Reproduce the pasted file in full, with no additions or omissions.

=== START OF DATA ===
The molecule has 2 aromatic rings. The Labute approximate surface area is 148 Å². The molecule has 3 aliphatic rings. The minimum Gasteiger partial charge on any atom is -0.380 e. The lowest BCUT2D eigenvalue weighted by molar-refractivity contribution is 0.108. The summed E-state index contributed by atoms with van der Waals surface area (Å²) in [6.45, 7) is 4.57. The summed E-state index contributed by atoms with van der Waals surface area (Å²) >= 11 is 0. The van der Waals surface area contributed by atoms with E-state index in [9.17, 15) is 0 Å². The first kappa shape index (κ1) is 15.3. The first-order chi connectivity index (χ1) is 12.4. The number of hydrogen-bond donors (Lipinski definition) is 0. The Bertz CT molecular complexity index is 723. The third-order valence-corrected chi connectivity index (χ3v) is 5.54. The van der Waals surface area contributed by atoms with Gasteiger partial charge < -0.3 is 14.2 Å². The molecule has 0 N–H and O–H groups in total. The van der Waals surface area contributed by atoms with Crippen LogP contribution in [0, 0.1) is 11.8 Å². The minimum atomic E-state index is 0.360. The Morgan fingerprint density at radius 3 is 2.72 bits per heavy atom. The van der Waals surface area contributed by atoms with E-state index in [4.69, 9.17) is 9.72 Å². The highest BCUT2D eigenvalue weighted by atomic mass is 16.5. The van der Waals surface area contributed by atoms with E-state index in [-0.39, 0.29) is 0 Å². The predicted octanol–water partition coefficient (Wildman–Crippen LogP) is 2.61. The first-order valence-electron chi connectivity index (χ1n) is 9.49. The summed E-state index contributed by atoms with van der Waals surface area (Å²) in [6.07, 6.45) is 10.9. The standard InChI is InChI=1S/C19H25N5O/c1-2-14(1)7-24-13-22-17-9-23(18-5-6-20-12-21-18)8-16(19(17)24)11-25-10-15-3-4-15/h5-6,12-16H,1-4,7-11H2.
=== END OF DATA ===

The molecule has 2 aromatic rings. The Labute approximate surface area is 148 Å². The molecule has 3 aliphatic rings. The minimum Gasteiger partial charge on any atom is -0.380 e. The lowest BCUT2D eigenvalue weighted by molar-refractivity contribution is 0.108. The summed E-state index contributed by atoms with van der Waals surface area (Å²) in [6.45, 7) is 4.57. The summed E-state index contributed by atoms with van der Waals surface area (Å²) >= 11 is 0. The van der Waals surface area contributed by atoms with E-state index in [9.17, 15) is 0 Å². The first kappa shape index (κ1) is 15.3. The first-order chi connectivity index (χ1) is 12.4. The number of hydrogen-bond donors (Lipinski definition) is 0. The Bertz CT molecular complexity index is 723. The third-order valence-corrected chi connectivity index (χ3v) is 5.54. The van der Waals surface area contributed by atoms with Gasteiger partial charge < -0.3 is 14.2 Å². The molecule has 0 N–H and O–H groups in total. The van der Waals surface area contributed by atoms with Crippen LogP contribution in [0, 0.1) is 11.8 Å². The minimum atomic E-state index is 0.360. The Morgan fingerprint density at radius 3 is 2.72 bits per heavy atom. The van der Waals surface area contributed by atoms with E-state index in [4.69, 9.17) is 9.72 Å². The highest BCUT2D eigenvalue weighted by atomic mass is 16.5. The van der Waals surface area contributed by atoms with E-state index in [-0.39, 0.29) is 0 Å². The predicted octanol–water partition coefficient (Wildman–Crippen LogP) is 2.61. The first-order valence-electron chi connectivity index (χ1n) is 9.49. The summed E-state index contributed by atoms with van der Waals surface area (Å²) in [6.07, 6.45) is 10.9. The standard InChI is InChI=1S/C19H25N5O/c1-2-14(1)7-24-13-22-17-9-23(18-5-6-20-12-21-18)8-16(19(17)24)11-25-10-15-3-4-15/h5-6,12-16H,1-4,7-11H2.